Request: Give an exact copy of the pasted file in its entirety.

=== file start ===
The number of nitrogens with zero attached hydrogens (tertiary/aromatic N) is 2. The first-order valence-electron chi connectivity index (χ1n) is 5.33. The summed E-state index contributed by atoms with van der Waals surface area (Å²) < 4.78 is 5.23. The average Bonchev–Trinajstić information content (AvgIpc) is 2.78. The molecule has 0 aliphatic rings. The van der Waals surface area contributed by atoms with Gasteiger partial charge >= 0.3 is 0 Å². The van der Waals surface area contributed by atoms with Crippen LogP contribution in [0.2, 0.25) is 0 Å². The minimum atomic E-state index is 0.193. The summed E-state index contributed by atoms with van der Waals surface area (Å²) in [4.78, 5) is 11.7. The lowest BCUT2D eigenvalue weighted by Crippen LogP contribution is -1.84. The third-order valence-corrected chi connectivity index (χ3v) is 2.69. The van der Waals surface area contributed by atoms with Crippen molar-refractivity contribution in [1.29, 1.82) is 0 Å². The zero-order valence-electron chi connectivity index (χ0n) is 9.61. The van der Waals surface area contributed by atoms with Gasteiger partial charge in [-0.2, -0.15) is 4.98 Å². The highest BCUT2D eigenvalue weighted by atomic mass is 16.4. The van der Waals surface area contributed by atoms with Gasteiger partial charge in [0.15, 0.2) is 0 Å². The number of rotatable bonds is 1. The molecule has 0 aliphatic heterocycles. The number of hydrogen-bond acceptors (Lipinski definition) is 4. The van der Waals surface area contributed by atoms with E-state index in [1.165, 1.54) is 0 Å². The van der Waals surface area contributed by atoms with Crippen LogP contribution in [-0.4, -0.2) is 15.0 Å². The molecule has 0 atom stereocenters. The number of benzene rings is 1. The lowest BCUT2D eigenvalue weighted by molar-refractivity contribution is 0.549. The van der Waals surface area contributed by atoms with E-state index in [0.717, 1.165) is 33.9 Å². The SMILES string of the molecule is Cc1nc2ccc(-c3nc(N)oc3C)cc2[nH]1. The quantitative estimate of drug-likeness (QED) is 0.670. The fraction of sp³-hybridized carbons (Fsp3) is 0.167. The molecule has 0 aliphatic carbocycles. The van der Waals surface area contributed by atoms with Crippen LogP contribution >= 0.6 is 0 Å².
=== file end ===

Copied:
The number of nitrogens with zero attached hydrogens (tertiary/aromatic N) is 2. The first-order valence-electron chi connectivity index (χ1n) is 5.33. The summed E-state index contributed by atoms with van der Waals surface area (Å²) < 4.78 is 5.23. The average Bonchev–Trinajstić information content (AvgIpc) is 2.78. The molecule has 0 aliphatic rings. The van der Waals surface area contributed by atoms with Gasteiger partial charge >= 0.3 is 0 Å². The van der Waals surface area contributed by atoms with Crippen LogP contribution in [0.2, 0.25) is 0 Å². The minimum atomic E-state index is 0.193. The summed E-state index contributed by atoms with van der Waals surface area (Å²) in [4.78, 5) is 11.7. The lowest BCUT2D eigenvalue weighted by Crippen LogP contribution is -1.84. The third-order valence-corrected chi connectivity index (χ3v) is 2.69. The van der Waals surface area contributed by atoms with Crippen molar-refractivity contribution in [1.29, 1.82) is 0 Å². The zero-order valence-electron chi connectivity index (χ0n) is 9.61. The van der Waals surface area contributed by atoms with Gasteiger partial charge in [-0.2, -0.15) is 4.98 Å². The highest BCUT2D eigenvalue weighted by atomic mass is 16.4. The van der Waals surface area contributed by atoms with Gasteiger partial charge in [0.15, 0.2) is 0 Å². The number of rotatable bonds is 1. The molecule has 0 aliphatic heterocycles. The number of hydrogen-bond acceptors (Lipinski definition) is 4. The van der Waals surface area contributed by atoms with E-state index in [1.165, 1.54) is 0 Å². The van der Waals surface area contributed by atoms with Crippen LogP contribution in [-0.4, -0.2) is 15.0 Å². The molecule has 0 atom stereocenters. The number of benzene rings is 1. The lowest BCUT2D eigenvalue weighted by molar-refractivity contribution is 0.549. The van der Waals surface area contributed by atoms with E-state index in [0.717, 1.165) is 33.9 Å². The SMILES string of the molecule is Cc1nc2ccc(-c3nc(N)oc3C)cc2[nH]1. The quantitative estimate of drug-likeness (QED) is 0.670. The fraction of sp³-hybridized carbons (Fsp3) is 0.167. The molecule has 0 aliphatic carbocycles. The van der Waals surface area contributed by atoms with Crippen LogP contribution >= 0.6 is 0 Å².